They can also provide a way to manage domestic and commercial waste and food waste and prevent it from ending up in landfills.

Reducing Risks of Disease and Global Temperature Rises

Recycled organic waste (after pasteurisation) reduces the risk of disease and when done according to guidelines protects water bodies. It can also act as a replacement for synthetic fertilizers. The digestate can be used to fertilize gardens, pastures, and other areas.


In the Irish Republic, biogas plants are beneficial to rural and poor communities because they help improve the environment. Almost any organic waste can be converted into biogas, and from there into biomethane.

Because biogas can easily be zero-emission, it is also helpful to the global environment. It can help curb greenhouse gas emissions thereby reducing these harmful gases in the atmosphere.

When we first posted this page in November 2018, we said:

Irish Biogas Plants May Multiply in New Moves But Avoid “Grass Madness” Says Landia

Irish biogas plants: Construction may accelerate if new moves to kick-start the Irish AD industry on beef and dairy farms are successful. But, “avoid grass madness,” says AD equipment expert Landia.

Landia make the point that ruling out higher energy crops such as growing maize would result in a need for much larger more expensive AD plants when by choosing a higher gas-yield feedstock these costs could be drastically reduced.

Background to Irish Biogas Progress So Far

Ireland has been very slow to adopt anaerobic digestion and biogas technology, and due to the fact that Ireland appears to be heading toward failing to comply with its forthcoming Climate Change emissions Reduction Target, a rapid switch to biogas now could save Ireland from massive fines.

Illustration shows Irish biogas plants feature image.
Click the image to enlarge!

Looking at this from another viewpoint would bring the conclusion that if Ireland does not decarbonise, its present envied reputation as a green producer of food and drink products will be lost.

A big push to increase Irish Biogas Plants is both possible and could provide the good results which are now well-proven elsewhere.

Action Being Taken to Promote Irish Biogas Plants by Food and Drink Companies in Alliance with Farmers in Ireland

Irish biogas plants, grass lower gas yield than maize Landia.Some large influential food and drink companies are aligning with farmers in Ireland to press the government to drive moves to increase agriculture-based biogas production rapidly building more Irish Biogas Plants. This proven technology which is available right now could allow the nation to meet renewable energy targets. But, it is not happening. That these influencers say, this is principal because Ireland lacks a subsidy scheme for producing biogas energy.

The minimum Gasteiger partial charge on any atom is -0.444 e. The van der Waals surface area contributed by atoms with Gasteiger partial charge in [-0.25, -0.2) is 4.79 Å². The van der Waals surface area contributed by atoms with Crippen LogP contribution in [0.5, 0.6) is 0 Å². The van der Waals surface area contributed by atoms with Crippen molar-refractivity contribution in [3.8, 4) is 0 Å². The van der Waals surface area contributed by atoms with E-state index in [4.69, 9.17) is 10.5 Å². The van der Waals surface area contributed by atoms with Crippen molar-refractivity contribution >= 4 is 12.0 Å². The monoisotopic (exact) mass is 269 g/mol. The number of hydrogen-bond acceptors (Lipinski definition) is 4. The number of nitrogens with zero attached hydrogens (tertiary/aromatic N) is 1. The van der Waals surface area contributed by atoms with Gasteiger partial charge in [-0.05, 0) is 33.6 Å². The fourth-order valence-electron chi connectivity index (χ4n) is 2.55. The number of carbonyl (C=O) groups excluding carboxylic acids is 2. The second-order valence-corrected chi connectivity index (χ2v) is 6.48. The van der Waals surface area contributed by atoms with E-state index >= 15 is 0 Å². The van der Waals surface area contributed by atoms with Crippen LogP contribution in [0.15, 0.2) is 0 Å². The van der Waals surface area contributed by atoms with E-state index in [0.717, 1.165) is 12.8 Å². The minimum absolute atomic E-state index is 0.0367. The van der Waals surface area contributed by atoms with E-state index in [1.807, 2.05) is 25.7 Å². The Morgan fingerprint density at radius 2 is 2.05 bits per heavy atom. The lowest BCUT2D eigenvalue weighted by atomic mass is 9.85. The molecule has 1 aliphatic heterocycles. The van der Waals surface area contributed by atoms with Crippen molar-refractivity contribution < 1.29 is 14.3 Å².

Experience in most other EU nations has shown that some form of government subsidy is needed to provide enough “push” to get any new national biogas industry started.

Most experts agree that probably the best way for governments to subsidize anaerobic digestion plants is through a government-backed Renewable Heat Incentive scheme (RHI).

According to the Irish Times, experts are making the point that an RHI for Ireland would seem to be an inevitable requirement to make it possible for farmers to become ‘energy farmers’. That is, to put their crops into a biogas plant, without incurring risks to maintaining their bottom line, which most consider being just too onerous.

A grouping of Ireland’s leading food and drink companies, led by Diageo, is supporting a big move into Irish agricultural production of biogas in Irish Biogas Plants.

They say large-scale adoption of Irish anaerobic digestion would be an emissions-free energy source. It would also use the waste from agricultural activities, and energy from crops.

Large Gas Consumer Diageo Leading the Way for Irish Biogas Plants

According to the Irish Times, Diageo, one of the State’s biggest gas consumers, mainly through St James’s Gate brewery in Dublin, and the Dairygold co-op, are leading the way:

“Ireland, with its large agriculture sector, is considered the EU member state with best potential to exploit biogas. But a “renewable heat incentive” (RHI) to support this sector is absent. It’s urgently required, according to those prepared to back the green technology – Ireland is the only EU country without a RHI.”

“Costello, who is from north Co Galway, cites the case of west of Ireland beef farmers.”

“Thousands of them are not making money. They don’t want to change their farm over to bushes or forestry. It goes against the Irish psyche.”

By allowing grass silage to be sold for biogas production,

“they remain farmers, the land is green, and the infrastructure is largely in place already. Farmers are helping to decarbonise… and, in the process have a new income stream.”